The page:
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Harmonic Minor


The harmonic minor differs from natural minor in that the seventh step i raised a semi tone. Again we have 7 different chord functions (or modes) for each key in the scale. Here they are listed in the key of a.

Mode I

Plain harmonic minor. The scale is as follows

a b c d e f g^{\s} a

As guitar tabs

1:b1,c1,d1; 2:f1,g#1,a1; 3:c1,d1,e1; 4:g#1,a1,b1; 5:d1,e1,f1; 6:a1,b1,c1;

The four tone arpeggio is

a c e g\s

That is a minor with a raised 7 - the chord is named "minor major seventh" and is denoted m^{\maj7} for A we get Am^{\maj7}

Mode II

This mode resembles the Locrian mode for natural modes but with a raised 6'th step. In the key of a we get

a b^{\b} c d e^{\b} f^{\s} g

As guitar tab

1:bb1,c1,d1; 2:f#1,g1,a1; 3:c1,d1,eb1; 4:g1,a1,bb1; 5:d1,eb1,f#1; 6:a1,bb1,c1;

As with Locrian mode we have minor seventh with a lowered fifth, what is sometimes called a half diminished chord. The arpeggio is

a c d^{\s} g

The chord is denoted m^{7\b5}.

Mode III

This is the parallel to Ionian mode or a plain major scale. Though in the harmonic minor modes the fifth step is raised one semi tone making the chord augmented. In the key of a we get

a b c^{\s} d f f^{\s} g^{\s}

As guitar tabs

1:b1,c#1,d1; 2:f#1,g#1,a1; 3:c#1,d1,f1; 4:g#1,a1,b1; 5:d1,f1,f#1; 6:a1,b1,c#1;

And the four tone arpeggio

a c f g^{\s}

As noted we have what is called an augmented major seventh chord noted as +^{\maj7}.

Mode IV

This is the parallel to the Dorian mode. But with raised 4th step. In the key of a

a b c e^{\b} e f^{\s} g

As guitar tabs

1:b1,c1,eb1; 2:f#1,g1,a1; 3:c1,eb1,e1; 4:g1,a,b1; 5:eb1,e1,f#1; 6:a1,b1,c1;

It functions as a straight minor seventh chord. The arpeggio is

a c e g

Mode V

Parallel to Phrygian mode. It is named Phrygian Dominant. As far as I know this is the only of the harmonic minor modes besides harmonic minor that has a name. In the key of a we get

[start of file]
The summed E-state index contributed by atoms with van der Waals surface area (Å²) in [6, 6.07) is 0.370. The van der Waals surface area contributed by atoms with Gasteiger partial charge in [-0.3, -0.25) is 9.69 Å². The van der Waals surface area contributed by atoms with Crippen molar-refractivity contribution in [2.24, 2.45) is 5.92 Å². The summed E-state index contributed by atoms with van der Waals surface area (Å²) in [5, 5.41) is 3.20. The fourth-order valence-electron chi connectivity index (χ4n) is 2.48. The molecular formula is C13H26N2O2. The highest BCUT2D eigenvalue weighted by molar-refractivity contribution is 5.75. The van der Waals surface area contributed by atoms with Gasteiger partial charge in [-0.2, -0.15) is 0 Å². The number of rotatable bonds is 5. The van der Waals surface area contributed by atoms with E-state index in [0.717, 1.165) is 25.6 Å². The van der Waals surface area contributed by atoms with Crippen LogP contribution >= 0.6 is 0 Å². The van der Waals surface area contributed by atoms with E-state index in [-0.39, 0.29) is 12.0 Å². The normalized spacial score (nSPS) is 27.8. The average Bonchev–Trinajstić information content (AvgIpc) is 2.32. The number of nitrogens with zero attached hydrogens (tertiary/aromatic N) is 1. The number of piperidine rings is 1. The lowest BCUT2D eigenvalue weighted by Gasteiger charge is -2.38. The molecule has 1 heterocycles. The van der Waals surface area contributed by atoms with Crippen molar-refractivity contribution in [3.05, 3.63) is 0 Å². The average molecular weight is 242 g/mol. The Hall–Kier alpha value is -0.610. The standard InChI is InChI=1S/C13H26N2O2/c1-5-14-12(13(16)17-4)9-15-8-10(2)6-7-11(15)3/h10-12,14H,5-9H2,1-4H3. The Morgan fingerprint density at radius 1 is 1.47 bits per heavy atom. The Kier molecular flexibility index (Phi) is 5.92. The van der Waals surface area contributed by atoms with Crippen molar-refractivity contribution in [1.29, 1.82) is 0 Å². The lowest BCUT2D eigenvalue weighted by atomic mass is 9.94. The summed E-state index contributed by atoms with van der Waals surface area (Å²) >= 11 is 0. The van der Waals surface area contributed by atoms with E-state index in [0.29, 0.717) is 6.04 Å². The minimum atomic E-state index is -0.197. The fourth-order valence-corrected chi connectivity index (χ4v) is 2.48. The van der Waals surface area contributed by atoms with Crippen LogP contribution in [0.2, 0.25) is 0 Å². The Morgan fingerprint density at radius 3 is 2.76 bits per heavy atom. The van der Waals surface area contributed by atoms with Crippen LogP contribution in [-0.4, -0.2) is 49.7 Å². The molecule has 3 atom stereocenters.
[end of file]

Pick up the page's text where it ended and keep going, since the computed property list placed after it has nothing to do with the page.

a b^{\b} c^{\s} d e f g

As guitar tabs

1:bb1,c#1,d1; 2:f1,g1,a1; 3:c#1,d1,e1; 4:g1,a1,bb1; 5:d1,e1,f1; 6:a1,bb1,c#1;

It differs from Phrygian mode in having a raised third making it a major chord. The four tone arpeggio is

a d^{\b} e g

This is a dominant seventh chord, noted with super scripted 7, for A we get A^{7}.

Mode VI

The parallel to the Lydian mode. Compared to this it has a raised second sted. In the key of a

a c c^{\s} e^{\b} e f^{\s} g^{\s}

As guitar tabs

1:c1,c#1,eb1; 2:f#1,g#1,a1; 3:c#1,eb1,e1; 4:g#1,a1,c1; 5:eb1,e1,f#1; 6:a1,c1,c#1;

The function is a major seventh. In the key of a we get the arpeggio

a c^{\s} e g^{s}

The notation for A is A^{\maj}

Mode VII

This is the parallel to the Mixolydian mode. Compared to it this mode has a lowered second step, lowered fifth step and a lowered seventh step. In the key of a we get

a b^{\b} c c^{\s} e^{\b} f f^{\s}

As guitar tabs

1:bb1,c1,c#1; 2:f1,f#1,a1; 3:c1,c#1,eb1; 4:f#1,a1,bb1; 5:c#1,eb1,f1; 6:a1,bb1,c1;

The arpeggio in the key of a

a c e^{\b} f^{\s}

With both lowered fifth and seventh we get a diminished 7 chord, as A noted as A^{o7}. This can be spread out over the freatboard of a guitar in this pattern:

1:f#1,a1,c1,eb1,f#2; 2:c1,eb1,f#1,a1,c2; 3:a1,c1,eb1,f#1,a2; 4:eb1,f#1,a1,c1,eb2; 5:c1,eb1,f#1,a1,c2; 6:f#1,a1,c1,eb1,f#2;
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